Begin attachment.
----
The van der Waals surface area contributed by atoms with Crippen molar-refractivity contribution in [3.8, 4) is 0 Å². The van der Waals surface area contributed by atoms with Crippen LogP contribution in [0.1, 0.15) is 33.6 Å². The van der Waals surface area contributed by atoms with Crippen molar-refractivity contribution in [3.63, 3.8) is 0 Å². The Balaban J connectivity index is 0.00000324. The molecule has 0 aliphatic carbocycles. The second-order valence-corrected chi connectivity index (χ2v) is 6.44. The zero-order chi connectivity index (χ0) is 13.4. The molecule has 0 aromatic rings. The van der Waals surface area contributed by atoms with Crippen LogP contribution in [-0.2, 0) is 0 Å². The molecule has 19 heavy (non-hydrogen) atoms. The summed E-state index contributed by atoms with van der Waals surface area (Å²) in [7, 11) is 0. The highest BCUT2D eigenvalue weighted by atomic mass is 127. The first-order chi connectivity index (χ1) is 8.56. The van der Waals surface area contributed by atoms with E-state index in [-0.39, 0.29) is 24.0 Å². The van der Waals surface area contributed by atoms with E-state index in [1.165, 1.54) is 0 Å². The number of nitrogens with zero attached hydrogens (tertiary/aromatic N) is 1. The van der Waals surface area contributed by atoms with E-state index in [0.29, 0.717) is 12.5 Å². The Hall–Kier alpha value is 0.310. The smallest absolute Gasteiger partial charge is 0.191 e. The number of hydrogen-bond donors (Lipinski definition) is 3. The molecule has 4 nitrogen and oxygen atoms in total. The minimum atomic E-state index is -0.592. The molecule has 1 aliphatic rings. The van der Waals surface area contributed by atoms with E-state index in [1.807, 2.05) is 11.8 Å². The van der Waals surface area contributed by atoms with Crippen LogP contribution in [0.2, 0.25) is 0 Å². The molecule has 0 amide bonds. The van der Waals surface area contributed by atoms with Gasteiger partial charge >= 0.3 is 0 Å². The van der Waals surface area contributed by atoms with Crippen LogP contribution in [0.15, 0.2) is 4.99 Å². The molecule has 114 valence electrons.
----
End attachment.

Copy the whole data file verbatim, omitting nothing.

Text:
The van der Waals surface area contributed by atoms with Crippen molar-refractivity contribution in [3.8, 4) is 0 Å². The van der Waals surface area contributed by atoms with Crippen LogP contribution in [0.1, 0.15) is 33.6 Å². The van der Waals surface area contributed by atoms with Crippen molar-refractivity contribution in [3.63, 3.8) is 0 Å². The Balaban J connectivity index is 0.00000324. The molecule has 0 aliphatic carbocycles. The second-order valence-corrected chi connectivity index (χ2v) is 6.44. The zero-order chi connectivity index (χ0) is 13.4. The molecule has 0 aromatic rings. The van der Waals surface area contributed by atoms with Crippen LogP contribution in [-0.2, 0) is 0 Å². The molecule has 19 heavy (non-hydrogen) atoms. The summed E-state index contributed by atoms with van der Waals surface area (Å²) in [7, 11) is 0. The highest BCUT2D eigenvalue weighted by atomic mass is 127. The first-order chi connectivity index (χ1) is 8.56. The van der Waals surface area contributed by atoms with E-state index in [-0.39, 0.29) is 24.0 Å². The van der Waals surface area contributed by atoms with E-state index in [1.165, 1.54) is 0 Å². The number of nitrogens with zero attached hydrogens (tertiary/aromatic N) is 1. The van der Waals surface area contributed by atoms with E-state index in [0.29, 0.717) is 12.5 Å². The Hall–Kier alpha value is 0.310. The smallest absolute Gasteiger partial charge is 0.191 e. The number of hydrogen-bond donors (Lipinski definition) is 3. The molecule has 4 nitrogen and oxygen atoms in total. The minimum atomic E-state index is -0.592. The molecule has 1 aliphatic rings. The van der Waals surface area contributed by atoms with E-state index in [1.807, 2.05) is 11.8 Å². The van der Waals surface area contributed by atoms with Crippen LogP contribution in [0.2, 0.25) is 0 Å². The molecule has 0 amide bonds. The van der Waals surface area contributed by atoms with Gasteiger partial charge >= 0.3 is 0 Å². The van der Waals surface area contributed by atoms with Crippen LogP contribution in [0.15, 0.2) is 4.99 Å². The molecule has 114 valence electrons.